It is  basic law that a  fair disciplinary dismissal must include a reasonable disciplinary investigation.  But what is that, exactly?  How much detail must you include in your investigation, how many witnesses must you interview, how far back do you have to go, how far must you challenge or test the evidence you accumulate?

In NHS24 v Pillar, the Employment Appeal Tribunal considered the question of detail. Ms Pillar felt the investigation report had been unreasonable because it had included reference to two Patient Safety Incidents (‘PSIs’)  similar to that which had led to her dismissal for gross misconduct, but neither of which had been made the subject of disciplinary action at the time.

As a result, she believed that the earlier PSIs were effectively “spent” or waived and so should not have featured in the investigation report at all.

The EAT rejected her argument.  It would be perverse to criticise the  employer on fairness because the investigation report included reference to something which was admitted to be relevant.

The judgment  provides some useful learning points for employers in its review of the authorities on the investigatory aspects of a fair disciplinary dismissal process.

What can employers learn?

When considering whether a particular disciplinary investigation was reasonable, the Tribunal should apply the “range of reasonable responses” test.

This recognises that every case will be different and that there are a number of approaches which an employer could take to it.  So long as you stay within that range, your investigation does not have to be perfect, procedurally flawless, police-standard, or even necessarily objectively correct in its conclusions.  The facts being investigated need only be established on a balance of probabilities (put crudely, 51% certainty) and not to the criminal standard of beyond all reasonable doubt (99%).

Things which may take an investigation outside that range of reasonable responses could include:

  • a failure to challenge obvious untruths or glaring inconsistencies
  • a deliberate pursuit of evidence in support of one party’s case rather than the others, or any other sign of over-bias or favouritism on the part of the investigator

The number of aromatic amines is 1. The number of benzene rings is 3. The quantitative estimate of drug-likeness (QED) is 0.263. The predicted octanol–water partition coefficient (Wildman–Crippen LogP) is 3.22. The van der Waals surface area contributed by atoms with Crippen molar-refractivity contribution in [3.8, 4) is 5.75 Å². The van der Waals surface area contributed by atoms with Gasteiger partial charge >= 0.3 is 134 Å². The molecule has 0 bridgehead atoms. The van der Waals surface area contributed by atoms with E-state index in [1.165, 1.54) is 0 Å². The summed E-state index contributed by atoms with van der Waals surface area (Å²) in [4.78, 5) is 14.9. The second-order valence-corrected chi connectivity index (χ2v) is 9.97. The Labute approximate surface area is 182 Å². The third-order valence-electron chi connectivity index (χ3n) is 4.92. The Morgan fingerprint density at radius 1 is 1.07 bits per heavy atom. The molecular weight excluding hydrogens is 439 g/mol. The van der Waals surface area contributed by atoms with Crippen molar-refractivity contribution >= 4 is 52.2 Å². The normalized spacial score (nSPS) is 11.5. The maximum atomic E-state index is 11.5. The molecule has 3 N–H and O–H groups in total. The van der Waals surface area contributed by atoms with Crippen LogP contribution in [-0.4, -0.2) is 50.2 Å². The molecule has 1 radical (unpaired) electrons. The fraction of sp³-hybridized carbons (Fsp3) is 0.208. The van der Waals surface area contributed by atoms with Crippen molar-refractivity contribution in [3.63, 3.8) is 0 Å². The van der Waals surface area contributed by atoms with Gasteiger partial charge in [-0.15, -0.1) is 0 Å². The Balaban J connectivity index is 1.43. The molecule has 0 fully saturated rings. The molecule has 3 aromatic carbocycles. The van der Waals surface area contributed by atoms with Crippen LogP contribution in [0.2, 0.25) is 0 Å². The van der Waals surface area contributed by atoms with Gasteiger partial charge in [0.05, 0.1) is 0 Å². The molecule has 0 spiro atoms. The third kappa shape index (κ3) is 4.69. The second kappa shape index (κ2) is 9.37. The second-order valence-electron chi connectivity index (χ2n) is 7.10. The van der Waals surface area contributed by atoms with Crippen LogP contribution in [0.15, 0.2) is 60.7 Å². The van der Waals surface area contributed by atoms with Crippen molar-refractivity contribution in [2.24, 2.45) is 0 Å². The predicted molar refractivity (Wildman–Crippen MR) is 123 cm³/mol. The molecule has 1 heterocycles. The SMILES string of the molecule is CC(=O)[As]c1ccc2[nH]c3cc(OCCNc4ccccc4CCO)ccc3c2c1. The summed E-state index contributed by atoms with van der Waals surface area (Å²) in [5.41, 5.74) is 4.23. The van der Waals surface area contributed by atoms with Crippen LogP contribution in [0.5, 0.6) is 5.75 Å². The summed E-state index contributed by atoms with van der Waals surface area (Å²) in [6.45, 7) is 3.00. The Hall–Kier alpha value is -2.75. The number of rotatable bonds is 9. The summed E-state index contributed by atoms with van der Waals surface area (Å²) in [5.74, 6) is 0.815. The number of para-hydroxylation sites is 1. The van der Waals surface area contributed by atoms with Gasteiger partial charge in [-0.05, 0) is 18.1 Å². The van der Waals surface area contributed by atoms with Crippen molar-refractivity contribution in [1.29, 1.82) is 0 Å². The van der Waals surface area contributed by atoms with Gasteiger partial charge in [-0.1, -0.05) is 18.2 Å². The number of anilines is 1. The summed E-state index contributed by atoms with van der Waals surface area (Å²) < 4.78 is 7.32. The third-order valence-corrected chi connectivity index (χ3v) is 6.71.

• the rejection of convincing evidence without explanation
  • the inclusion of material which is clearly prejudicial to a party but not even arguably relevant to the facts being investigated
  • not looking into or reaching conclusions on key allegations or not talking to clearly relevant witnesses
  • having the investigation carried out by someone criticised or incriminated by the employee whose conduct is the subject of the enquiry (although it may not be possible to avoid this in small businesses or at senior management levels)
  • not concluding the investigation within a reasonable period of time
  • referring to information which the employee had previously been told expressly would not be relied on in future, for example a warning which the employee had been told would be removed from his/her file on expiry. Here the EAT drew a distinction between that case and Ms Pillar’s, where the previous misconduct had led to some training but no assurances one way or the other about its future relevance

The EAT in Pillar reiterated  the responsibilities of the investigator and those of the manager making the dismissal decision. It is the investigator’s job to present the manager with a concluded view of the relevant facts, and the manager’s job to decide whether that view justifies dismissal.

So if as dismissing manager you are presented with an investigation report which contains material you think is irrelevant or otherwise inappropriate to rely upon, make sure that you explain in your own conclusions that you did not take any of it into account, but formed your decision instead on other stated grounds.

If you need guidance making sure an investigation is carried out correctly,  we are here to help.

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